A land battle that has been raging for nearly two decades landed Tuesday at the Supreme Court, which will decide whether the government went too far in regulating a development in Florida.
Coy Koontz in the 1970s bought a parcel of land, the majority of which later was classified a wetland. When he sought a permit to develop a portion of it in the 1990s, the Florida agency in charge of the area said Koontz would need to take steps to remediate the damage he would cause.
Koontz offered to give the agency 11 of the 15 acres, in exchange for a permit to develop the remaining land. In addition, the state government said he would need to undertake other improvements. Options ranged from numerous changes to the original plot to paying for enhancement of 50 government-owned acres miles away from the Koontz plot.
Though Koontz continued to offer the 11 acres, he refused to go along with the government's other requirements and decided to sue.
On Tuesday, the justices at the Supreme Court considered whether the land dispute amounts to a "taking" -- whether by denying Koontz the opportunity to further develop his land unless he spent thousands to meet government demands, it deprived him of its potential value.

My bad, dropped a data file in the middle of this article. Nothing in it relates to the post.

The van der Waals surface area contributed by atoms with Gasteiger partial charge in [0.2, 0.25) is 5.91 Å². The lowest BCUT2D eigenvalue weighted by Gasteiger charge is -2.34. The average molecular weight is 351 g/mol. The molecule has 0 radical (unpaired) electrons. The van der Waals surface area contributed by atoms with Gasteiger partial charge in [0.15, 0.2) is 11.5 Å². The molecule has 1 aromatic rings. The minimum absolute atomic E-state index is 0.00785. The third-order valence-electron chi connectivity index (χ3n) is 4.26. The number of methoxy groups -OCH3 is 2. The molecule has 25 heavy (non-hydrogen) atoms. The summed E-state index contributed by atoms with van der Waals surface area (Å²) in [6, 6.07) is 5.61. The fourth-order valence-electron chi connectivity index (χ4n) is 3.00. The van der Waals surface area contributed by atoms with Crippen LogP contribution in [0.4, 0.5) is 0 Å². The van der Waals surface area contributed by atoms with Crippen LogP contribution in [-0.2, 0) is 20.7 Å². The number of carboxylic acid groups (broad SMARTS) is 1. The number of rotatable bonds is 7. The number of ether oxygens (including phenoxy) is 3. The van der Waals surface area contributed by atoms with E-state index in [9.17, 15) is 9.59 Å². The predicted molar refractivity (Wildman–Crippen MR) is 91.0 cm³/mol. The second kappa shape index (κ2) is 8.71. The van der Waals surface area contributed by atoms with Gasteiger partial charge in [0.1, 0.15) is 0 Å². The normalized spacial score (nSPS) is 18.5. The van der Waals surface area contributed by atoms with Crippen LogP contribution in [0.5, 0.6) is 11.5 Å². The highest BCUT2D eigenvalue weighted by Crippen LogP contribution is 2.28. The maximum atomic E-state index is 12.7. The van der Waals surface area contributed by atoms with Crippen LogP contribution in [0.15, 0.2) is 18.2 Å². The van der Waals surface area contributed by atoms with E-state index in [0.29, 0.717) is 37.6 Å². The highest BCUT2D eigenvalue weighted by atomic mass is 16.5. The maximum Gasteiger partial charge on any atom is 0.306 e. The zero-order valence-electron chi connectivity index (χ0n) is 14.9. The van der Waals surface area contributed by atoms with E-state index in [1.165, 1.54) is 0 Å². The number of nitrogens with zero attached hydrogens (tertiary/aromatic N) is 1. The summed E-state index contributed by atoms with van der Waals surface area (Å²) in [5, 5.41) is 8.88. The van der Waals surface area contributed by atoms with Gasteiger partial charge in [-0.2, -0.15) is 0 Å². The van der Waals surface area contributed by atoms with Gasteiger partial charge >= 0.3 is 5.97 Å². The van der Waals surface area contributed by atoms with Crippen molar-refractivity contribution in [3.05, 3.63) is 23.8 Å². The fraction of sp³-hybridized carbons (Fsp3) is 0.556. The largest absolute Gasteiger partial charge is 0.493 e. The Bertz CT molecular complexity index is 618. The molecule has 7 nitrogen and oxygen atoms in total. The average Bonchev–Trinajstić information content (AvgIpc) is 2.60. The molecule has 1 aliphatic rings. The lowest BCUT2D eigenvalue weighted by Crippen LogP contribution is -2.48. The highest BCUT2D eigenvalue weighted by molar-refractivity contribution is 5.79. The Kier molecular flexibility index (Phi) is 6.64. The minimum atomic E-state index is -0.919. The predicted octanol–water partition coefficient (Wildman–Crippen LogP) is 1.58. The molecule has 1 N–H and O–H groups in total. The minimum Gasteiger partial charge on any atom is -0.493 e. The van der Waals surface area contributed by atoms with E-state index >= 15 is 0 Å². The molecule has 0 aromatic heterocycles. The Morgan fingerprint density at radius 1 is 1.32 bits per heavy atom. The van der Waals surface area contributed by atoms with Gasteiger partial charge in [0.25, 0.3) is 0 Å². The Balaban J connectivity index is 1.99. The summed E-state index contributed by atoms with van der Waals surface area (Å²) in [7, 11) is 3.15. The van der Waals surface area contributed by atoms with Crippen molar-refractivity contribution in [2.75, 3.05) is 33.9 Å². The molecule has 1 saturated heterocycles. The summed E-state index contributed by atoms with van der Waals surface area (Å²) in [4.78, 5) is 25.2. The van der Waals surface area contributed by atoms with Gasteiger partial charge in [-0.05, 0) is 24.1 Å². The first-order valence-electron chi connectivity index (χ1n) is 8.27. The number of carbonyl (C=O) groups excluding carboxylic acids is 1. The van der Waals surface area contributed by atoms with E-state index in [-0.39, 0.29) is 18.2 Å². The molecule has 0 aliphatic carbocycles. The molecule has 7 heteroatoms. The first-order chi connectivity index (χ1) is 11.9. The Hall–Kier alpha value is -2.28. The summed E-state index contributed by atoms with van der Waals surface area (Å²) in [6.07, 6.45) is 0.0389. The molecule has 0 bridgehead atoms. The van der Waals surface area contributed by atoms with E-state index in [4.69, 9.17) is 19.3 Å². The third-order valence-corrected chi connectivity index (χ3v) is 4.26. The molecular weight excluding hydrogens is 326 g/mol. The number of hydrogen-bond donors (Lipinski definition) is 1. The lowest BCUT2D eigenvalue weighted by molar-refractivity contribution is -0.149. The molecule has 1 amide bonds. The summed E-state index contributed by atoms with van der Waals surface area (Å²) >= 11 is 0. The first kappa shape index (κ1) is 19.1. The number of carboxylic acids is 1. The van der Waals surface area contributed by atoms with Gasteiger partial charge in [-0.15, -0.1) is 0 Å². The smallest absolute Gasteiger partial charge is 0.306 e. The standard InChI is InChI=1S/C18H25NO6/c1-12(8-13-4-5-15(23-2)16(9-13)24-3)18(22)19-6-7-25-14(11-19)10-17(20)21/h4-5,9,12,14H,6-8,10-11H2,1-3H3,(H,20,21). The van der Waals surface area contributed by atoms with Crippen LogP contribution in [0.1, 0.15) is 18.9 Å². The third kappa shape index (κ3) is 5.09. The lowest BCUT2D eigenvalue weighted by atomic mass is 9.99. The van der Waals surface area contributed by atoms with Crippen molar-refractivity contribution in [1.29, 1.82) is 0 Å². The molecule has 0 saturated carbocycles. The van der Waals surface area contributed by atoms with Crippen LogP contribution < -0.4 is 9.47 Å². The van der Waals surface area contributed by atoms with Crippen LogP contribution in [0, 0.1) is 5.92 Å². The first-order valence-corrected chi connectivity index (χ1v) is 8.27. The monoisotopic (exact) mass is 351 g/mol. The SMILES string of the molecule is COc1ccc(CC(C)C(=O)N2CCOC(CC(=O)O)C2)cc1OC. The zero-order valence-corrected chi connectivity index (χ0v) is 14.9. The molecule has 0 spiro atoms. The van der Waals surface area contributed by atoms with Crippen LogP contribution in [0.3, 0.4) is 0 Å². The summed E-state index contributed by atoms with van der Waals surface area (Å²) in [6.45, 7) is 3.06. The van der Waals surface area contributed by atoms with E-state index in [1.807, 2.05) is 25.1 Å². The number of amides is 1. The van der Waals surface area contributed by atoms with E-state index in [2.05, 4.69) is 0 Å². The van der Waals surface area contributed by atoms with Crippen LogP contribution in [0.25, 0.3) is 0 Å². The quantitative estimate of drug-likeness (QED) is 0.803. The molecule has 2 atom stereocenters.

His attorneys called the offer a "government shakedown,” but the government’s lawyers say Koontz simply walked away and refused to negotiate. Koontz has since died, and his son -- Coy Koontz Jr. -- has continued the case.
Though Koontz Jr. and his legal team felt confident following the arguments Tuesday, they had to acknowledge the tough questions from Justice Antonin Scalia. Arguably one of the court's most conservative justices, he seemed unconvinced that the government's actions violated the Fifth Amendment.
"I can't see where there's a taking here," Scalia said, adding, "Nothing's been taken."
But his colleague, Justice Anthony Kennedy, seemed to think the Koontz case is the classic example of an unlawful, unconstitutional taking, asking why the government can "force you, as a condition to using your property to its highest and best use, to pay them money?"
Koontz Jr. says he never considered dropping the fight.
"It is important for anyone to understand that the government can at times be a creeping blob, absorbing your rights, and hopefully this will at least put a halt to that," Koontz Jr. said as he stood on the plaza in front of the Supreme Court.
Supporters of the government's position say it has a vested interest in protecting threatened habitats, and that development comes with a price tag. "The government has to have the ability to make developers pay for the genuine costs development poses," Doug Kendall, president of the Constitutional Accountability Center, said.
Faced with the inability to develop the land, along with a continuing property tax obligation, the Koontz family sold the parcel. The Supreme Court's opinion is expected by June.